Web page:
Internet connected urinalysis is coming to a toilet and connected device near you. Urine for it.
We’re moving more and more to the point where lab visits are no longer required and your devices can tell you to lay off the candy. We’re not quite there yet but it’s an interesting little device and getting a little snapshot into your health isn’t a bad thing.
I don’t do PR for most products I don’t test, and I’m not endorsing this until I see it in action. I’m entirely here to post pee jokes until Withings creates a log reader. Getting a kick that it’s also called U-Scan, which is the same name as a self checkout at a grocery store near me which I’ll never look at the same.
Important to note that the U-Scan does not advertise itself as a medical device. It can return specific gravity for water balance, pH for protein-vegetable balance, Ketones for energy metabolism, vitamin c levels, and with another cartridge it can track Luteinizing Hormone for cycle and ovulation window determination. It’s some interesting things to metric, but I feel this has mostly been done by other less expensive medical devices.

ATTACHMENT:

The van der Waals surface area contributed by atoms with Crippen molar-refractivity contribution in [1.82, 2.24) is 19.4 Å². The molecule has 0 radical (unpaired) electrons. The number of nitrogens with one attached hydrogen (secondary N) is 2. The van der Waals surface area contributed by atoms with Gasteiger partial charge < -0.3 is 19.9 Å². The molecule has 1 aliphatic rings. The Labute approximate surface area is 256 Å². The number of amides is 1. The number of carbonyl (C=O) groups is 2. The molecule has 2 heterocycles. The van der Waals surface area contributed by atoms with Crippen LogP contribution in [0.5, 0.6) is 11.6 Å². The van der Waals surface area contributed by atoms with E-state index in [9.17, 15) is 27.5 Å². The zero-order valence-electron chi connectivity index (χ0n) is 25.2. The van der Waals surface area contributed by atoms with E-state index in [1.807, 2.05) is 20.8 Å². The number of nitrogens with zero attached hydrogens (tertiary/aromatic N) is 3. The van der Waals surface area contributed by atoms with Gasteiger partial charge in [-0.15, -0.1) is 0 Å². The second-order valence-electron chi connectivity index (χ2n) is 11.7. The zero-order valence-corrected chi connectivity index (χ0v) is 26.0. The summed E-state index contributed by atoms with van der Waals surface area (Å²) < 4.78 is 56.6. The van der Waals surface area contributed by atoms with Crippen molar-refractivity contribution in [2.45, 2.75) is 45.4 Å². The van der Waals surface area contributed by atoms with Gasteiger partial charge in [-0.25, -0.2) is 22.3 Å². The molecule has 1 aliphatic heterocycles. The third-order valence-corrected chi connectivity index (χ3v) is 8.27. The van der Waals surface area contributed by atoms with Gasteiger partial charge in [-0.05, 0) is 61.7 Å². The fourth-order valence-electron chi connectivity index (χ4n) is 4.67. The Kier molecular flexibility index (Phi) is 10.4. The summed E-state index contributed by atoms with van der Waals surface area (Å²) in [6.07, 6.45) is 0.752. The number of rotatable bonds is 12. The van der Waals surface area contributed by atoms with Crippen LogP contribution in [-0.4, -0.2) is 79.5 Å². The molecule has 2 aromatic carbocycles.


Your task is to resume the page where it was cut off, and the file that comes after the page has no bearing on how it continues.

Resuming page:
Coming in at €499.95 (about $540 USD,) and $30 a month in cartridges, it’s something that you’re going to have to build a real use case for unless I’m missing something (I might be.)
It looks like from a simple internet search you can get Keto test strips at about 100 for $11, Vit C test strips 50 for $20, Protein strips 100 for $8, and Luteinizing Hormone test strips 70 for $15. I mean, I’m not backing any of these or claiming they’re awesome, just price comparison shopping and trying to figure out the cost/benefit of not having to manually enter something in a database.
I seriously thought by this point in the article I’d have at least ten urine jokes but nope.
I hope I’m missing something here… just doesn’t seem particularly cost effective or adding much beyond the ability to mostly forget about tracking manually.